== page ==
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7 Reasons You Should Get A Colonoscopy (Even If You Don’t Want To)

Don't Get a Colonoscopy

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A colonoscopy isn’t everybody’s idea of a good time. But it’s the best way to protect your health and decrease your colon cancer risk.

Colonoscopies save lives. Though it’s inconvenient to prepare for the exam, the relief of knowing about your colon health can’t be matched. Colon cancer is common — and preventable. Everyone who has a colon is at risk for developing colon cancer.

Why “Don’t Get a Colonoscopy” Is Terrible Advice

You may have heard someone say “Don’t get a colonoscopy.” Perhaps it was a friend or someone on the internet. But that’s terrible advice.

While getting a colonoscopy is something you may not look forward to, it’s one of the most important procedures for your long-term health. Finding colon cancer early, if you have it, can save your life. And a colonoscopy can prevent colon cancer completely.

Still unconvinced that you need to get a colonoscopy? Here are seven reasons why you should schedule your colonoscopy (even if you don’t think it’s important).

1. Colon Cancer Doesn’t Discriminate

Colon cancer is the third most common cancer. It’s the second most common cause of cancer deaths. Though most people who are diagnosed with colon cancer are over 50, that’s been changing in the last decade. The amount of colon cancer diagnoses have increased in younger adults.

Anyone can develop colon cancer, even those who are healthy without a family history of the disease.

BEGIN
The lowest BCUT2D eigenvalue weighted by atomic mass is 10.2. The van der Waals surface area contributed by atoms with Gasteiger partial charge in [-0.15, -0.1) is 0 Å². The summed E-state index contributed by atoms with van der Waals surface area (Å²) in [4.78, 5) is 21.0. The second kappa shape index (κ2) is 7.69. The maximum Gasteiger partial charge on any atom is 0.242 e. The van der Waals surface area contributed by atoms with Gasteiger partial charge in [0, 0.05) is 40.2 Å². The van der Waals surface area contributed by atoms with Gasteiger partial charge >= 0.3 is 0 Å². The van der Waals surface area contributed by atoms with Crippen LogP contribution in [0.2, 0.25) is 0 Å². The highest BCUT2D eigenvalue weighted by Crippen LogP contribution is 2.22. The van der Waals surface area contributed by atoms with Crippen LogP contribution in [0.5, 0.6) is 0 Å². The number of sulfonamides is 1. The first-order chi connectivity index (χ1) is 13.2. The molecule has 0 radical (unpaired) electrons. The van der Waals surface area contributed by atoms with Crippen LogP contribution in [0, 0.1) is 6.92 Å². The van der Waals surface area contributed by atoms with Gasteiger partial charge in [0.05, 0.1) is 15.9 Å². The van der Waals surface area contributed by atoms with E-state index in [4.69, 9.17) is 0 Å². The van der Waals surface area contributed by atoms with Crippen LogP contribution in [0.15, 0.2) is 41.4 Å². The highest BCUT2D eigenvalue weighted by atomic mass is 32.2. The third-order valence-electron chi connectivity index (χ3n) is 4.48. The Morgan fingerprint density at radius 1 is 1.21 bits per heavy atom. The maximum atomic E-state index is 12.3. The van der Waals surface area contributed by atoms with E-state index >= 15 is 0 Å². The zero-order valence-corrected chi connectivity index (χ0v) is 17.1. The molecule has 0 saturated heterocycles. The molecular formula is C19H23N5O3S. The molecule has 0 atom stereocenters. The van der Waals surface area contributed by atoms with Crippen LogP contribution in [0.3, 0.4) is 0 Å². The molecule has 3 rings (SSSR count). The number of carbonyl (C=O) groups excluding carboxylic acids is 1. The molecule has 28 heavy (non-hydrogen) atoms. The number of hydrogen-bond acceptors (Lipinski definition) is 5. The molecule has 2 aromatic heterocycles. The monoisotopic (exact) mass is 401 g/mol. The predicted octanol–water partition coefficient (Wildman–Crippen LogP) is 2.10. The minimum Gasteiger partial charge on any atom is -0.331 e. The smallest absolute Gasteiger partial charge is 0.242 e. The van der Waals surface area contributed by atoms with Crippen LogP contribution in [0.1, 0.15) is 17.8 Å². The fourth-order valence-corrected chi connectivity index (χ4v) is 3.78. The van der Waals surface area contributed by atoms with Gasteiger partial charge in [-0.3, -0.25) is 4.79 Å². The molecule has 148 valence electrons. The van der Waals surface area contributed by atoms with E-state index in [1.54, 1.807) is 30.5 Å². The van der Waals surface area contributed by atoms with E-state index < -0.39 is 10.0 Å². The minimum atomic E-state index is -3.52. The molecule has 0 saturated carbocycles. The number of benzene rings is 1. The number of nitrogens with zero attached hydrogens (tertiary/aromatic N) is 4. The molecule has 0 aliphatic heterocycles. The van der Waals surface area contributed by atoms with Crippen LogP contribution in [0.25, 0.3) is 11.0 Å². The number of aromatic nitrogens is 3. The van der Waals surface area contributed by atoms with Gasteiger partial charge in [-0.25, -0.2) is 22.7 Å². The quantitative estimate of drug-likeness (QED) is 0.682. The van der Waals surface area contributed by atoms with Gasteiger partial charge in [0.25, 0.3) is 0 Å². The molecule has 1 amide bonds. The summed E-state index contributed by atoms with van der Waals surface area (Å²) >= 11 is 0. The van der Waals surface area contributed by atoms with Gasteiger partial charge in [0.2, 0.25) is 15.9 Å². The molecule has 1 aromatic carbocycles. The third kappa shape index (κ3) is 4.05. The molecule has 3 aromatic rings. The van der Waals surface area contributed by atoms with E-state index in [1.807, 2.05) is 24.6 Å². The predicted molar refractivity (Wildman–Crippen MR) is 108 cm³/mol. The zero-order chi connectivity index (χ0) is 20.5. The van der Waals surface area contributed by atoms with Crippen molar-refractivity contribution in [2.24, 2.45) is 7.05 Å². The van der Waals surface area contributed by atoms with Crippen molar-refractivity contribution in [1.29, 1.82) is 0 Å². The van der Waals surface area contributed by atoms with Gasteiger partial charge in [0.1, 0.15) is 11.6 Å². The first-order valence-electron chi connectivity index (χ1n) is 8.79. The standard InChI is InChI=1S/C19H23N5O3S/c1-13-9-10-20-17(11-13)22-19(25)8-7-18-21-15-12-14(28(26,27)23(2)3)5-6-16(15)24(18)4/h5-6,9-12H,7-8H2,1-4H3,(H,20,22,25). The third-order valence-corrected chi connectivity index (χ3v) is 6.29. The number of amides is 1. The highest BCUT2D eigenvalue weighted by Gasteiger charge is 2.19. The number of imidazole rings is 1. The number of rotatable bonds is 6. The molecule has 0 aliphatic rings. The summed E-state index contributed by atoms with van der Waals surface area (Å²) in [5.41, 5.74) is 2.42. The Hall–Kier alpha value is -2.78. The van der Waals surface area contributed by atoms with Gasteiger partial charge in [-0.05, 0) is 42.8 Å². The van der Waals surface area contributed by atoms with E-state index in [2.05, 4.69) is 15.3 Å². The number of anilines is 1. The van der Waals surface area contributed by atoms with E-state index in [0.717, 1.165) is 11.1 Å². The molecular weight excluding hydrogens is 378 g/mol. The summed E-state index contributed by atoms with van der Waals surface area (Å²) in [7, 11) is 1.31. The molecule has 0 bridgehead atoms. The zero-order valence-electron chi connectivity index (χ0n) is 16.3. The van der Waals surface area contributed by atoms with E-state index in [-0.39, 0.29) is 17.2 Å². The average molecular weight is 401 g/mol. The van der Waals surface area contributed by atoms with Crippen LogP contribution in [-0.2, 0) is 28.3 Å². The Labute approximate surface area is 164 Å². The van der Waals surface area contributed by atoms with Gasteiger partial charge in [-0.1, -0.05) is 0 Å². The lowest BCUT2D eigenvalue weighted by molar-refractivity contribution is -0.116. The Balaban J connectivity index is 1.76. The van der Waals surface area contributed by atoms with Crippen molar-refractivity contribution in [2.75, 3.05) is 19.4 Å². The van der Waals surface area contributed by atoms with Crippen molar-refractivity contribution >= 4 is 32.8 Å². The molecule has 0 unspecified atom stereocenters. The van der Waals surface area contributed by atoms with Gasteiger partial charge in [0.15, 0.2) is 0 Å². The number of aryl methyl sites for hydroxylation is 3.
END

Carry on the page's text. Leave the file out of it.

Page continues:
2. Colonoscopies Prevent Cancer

Colon cancer starts as little growths called polyps that develop on the lining of the colon or rectum. As the polyps grow over time, some of them will become cancerous. During a colonoscopy, a gastroenterologist can find and remove polyps. This decreases the risk of colon cancer, which is a preventable cancer.

3. Early Colon Cancer Doesn’t Have Warning Signs

Colon cancer is most curable when it’s in the early stages. But early colon cancer is asymptomatic, so you can’t wait to feel symptoms before scheduling a colonoscopy.

4. The Exam Isn’t as Bad as You Think

When people talk about their colonoscopies, they often say that the prep is the worst part! But the laxative that’s used before the exam has improved. It’s more efficient, so you don’t have to drink as much, and the taste is better, too.

The exam itself is often done under conscious sedation. Most people are comfortable during their colonoscopies, even finding it pleasant! Most don’t remember their exam afterward.

5. Colonoscopies are Accurate…

Coloscopies can find more than 95% of cancer cells and large precancerous polyps in the colon. That’s why they’re called “the gold standard!”

6. And Safe!

Despite any rumors you may have heard, colonoscopies performed by experienced specialists are extremely safe. There are some risks, but they are low. Fewer than 1 in 1,000 people have complications from a colonoscopy. To put that in perspective, about 1 in 18 will develop colon cancer.

7. Colon Cancer Screening Lets You Take Charge

Getting a colonoscopy is one of the easiest ways to take a proactive approach to your health. The American Cancer Society recommends screenings start at 45. If you have a family history of colon cancer or other risk factors, ask your gastroenterologist if you would benefit from earlier screenings.

Though not all cancers can be prevented, colon cancer can. If you’re over 45, schedule a colonoscopy today.

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